How EOU is Tackling COVID-19
Throughout the first few months of 2020, the media and most people’s lives have been consumed by the coronavirus (COVID-19). Colleges across the country are actively trying to figure out how to continue the school year while also keeping students and staff safe. Eastern Oregon University is no different. They’ve been meeting with their Crisis Management team since COVID-19 first became an issue in China (where it was first discovered). These conversations got especially serious once the virus spread to different countries around Europe.
The first conversations became about “what the implications would be around any kind of mass closures,” says Tim Seydel, Vice President of Advancement here at EOU, and someone who has been active in the conversation since the beginning.
When the case in Umatilla county hit the news, they pulled the Crisis Management team and the Emergency Leadership Team (ELT) together to talk about EOU’s actions. These teams are made up of people like EOU’s President, the Vice President, representatives from the Residence Halls, Deans, etc. All of the people on the teams are doing their piece, and their role to help prepare for any situation. They are in constant communication through calls, emails, and google docs.
One of the big changes for EOU this year was Spring term being put online. This conversation was going on long before the student body received the email. Their priority: the individual student. They’ve tried to talk about every single situation, whether that was not having a place to go, getting sick, taking care of sick family members, not having internet, or not being very familiar with online courses.
Lacy Karpilo, the Vice President of Student Affairs, says that the management teams are actively thinking about these issues, and continues by saying, “We will make sure they can meet their individual goals, any student that is saying, ‘well what does this mean for me?’, we are thinking about each individual student.” Communication between staff and students is vital and is being encouraged at every level.
The Student Health Center has been taking very extensive precautions, including designating an entire room just for people who might have the virus, or have any kind of respiratory symptoms. They are asking people who are going to the health center to call ahead, so the employees are able to put on masks, eye protection, and gloves before people who might be contagious arrive. Talking about these precautions, Heather Wiggins of the Health Center said, “Regardless of what the person has, it is still spread similarly… so we have to protect our students, as well as ourselves.”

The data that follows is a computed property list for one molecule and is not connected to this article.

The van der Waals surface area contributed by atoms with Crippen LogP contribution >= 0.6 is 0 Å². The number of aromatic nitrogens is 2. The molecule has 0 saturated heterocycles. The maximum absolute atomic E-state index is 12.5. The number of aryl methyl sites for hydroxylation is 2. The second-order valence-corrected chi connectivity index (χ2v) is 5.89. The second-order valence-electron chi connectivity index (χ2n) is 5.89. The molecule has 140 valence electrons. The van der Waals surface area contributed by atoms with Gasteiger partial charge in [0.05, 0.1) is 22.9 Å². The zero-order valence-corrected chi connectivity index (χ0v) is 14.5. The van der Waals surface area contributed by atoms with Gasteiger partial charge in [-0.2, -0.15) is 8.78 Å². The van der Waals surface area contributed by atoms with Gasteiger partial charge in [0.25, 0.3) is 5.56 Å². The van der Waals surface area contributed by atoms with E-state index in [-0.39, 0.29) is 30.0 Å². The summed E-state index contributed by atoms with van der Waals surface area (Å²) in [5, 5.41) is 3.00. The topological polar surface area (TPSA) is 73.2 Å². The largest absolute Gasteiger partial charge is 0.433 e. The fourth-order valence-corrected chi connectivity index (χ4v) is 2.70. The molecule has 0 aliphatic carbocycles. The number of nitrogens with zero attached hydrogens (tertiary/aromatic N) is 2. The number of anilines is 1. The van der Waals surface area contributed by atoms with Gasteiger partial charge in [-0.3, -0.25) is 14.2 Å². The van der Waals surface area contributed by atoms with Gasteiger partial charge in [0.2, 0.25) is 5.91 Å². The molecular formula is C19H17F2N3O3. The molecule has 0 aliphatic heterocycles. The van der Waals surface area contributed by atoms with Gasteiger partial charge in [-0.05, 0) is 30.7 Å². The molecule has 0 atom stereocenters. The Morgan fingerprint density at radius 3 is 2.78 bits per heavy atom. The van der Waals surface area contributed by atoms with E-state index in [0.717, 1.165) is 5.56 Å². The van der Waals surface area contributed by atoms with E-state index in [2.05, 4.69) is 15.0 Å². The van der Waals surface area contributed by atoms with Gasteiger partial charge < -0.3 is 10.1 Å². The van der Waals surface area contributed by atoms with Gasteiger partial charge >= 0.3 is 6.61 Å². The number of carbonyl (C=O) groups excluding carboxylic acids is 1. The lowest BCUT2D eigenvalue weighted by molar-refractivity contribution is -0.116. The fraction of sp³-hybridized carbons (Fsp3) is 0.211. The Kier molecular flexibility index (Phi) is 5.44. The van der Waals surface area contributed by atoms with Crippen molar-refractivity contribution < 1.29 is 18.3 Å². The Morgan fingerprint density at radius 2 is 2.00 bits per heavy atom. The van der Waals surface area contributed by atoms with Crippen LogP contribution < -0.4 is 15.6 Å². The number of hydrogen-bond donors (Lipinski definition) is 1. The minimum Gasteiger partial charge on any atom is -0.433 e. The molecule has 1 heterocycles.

Since the beginning of the coronavirus, the Student Health Center has been in constant communication with the Centers for Disease Control and Prevention (CDC) to make sure they are meeting guidelines, plus they have been meeting with local and state health departments. Wiggins attends update meetings three times a week. She also placed an order for more tests to be sent to the Student Health Center, but while they wait for those to arrive, have been sending students who might have the virus to the walk-in clinic to be tested. The Student Health Center will not be open during Spring Break but will remain open all of Spring Term.
Recent research suggests that people could be feeling fine, with only mild symptoms, and could be carriers of the virus, passing it on to others. Wiggins says this is why social distancing is important. She wanted to remind students to wash their hands for at least twenty seconds, stay 6 feet away from other people, to not share utensils or cups, limit groups to less than ten, and to practice social distancing as much as they can. She said, “it will save lives, right now, to stay away from people as much as possible.” Really, all of these precautions apply to even the healthiest people. The goal with these precautions is to “flatten the curve,” which means to limit the amount of sick people who need medical attention. This will help local health departments stay below their ability and capacity.
Lacy Karpilo, the Vice President of Student Affairs, says that the most important thing for students to know right now is that “The institution is 100% focused on students…We understand this is a difficult time, a stressful time…We are at every moment, of everyday, thinking about how we can help the students be successful.” She, and other faculty members, are encouraging students to reach out when and if they need help or any other kind of assistance.
The Counseling Center will remain open but will mostly be operating through phone calls. If a student does not know where to go to get the help they need, they are encouraged to call the Student Affairs office and they can direct those students to where they need to go. Seydel echoed this, encouraging students to stay informed by going to the EOU website and going to their coronavirus updates webpage (eou.edu/coronavirus).
Other places students can go to receive reliable information about updates and precautions are the CDC and the Oregon Health Authority (OHA) websites. Like EOU’s coronavirus webpage, they are updating frequently as they strive to keep everyone informed.
There is always somewhere students can go to ask questions, as well as find information. The faculty of EOU want students to reach out, be informed, and receive the best information.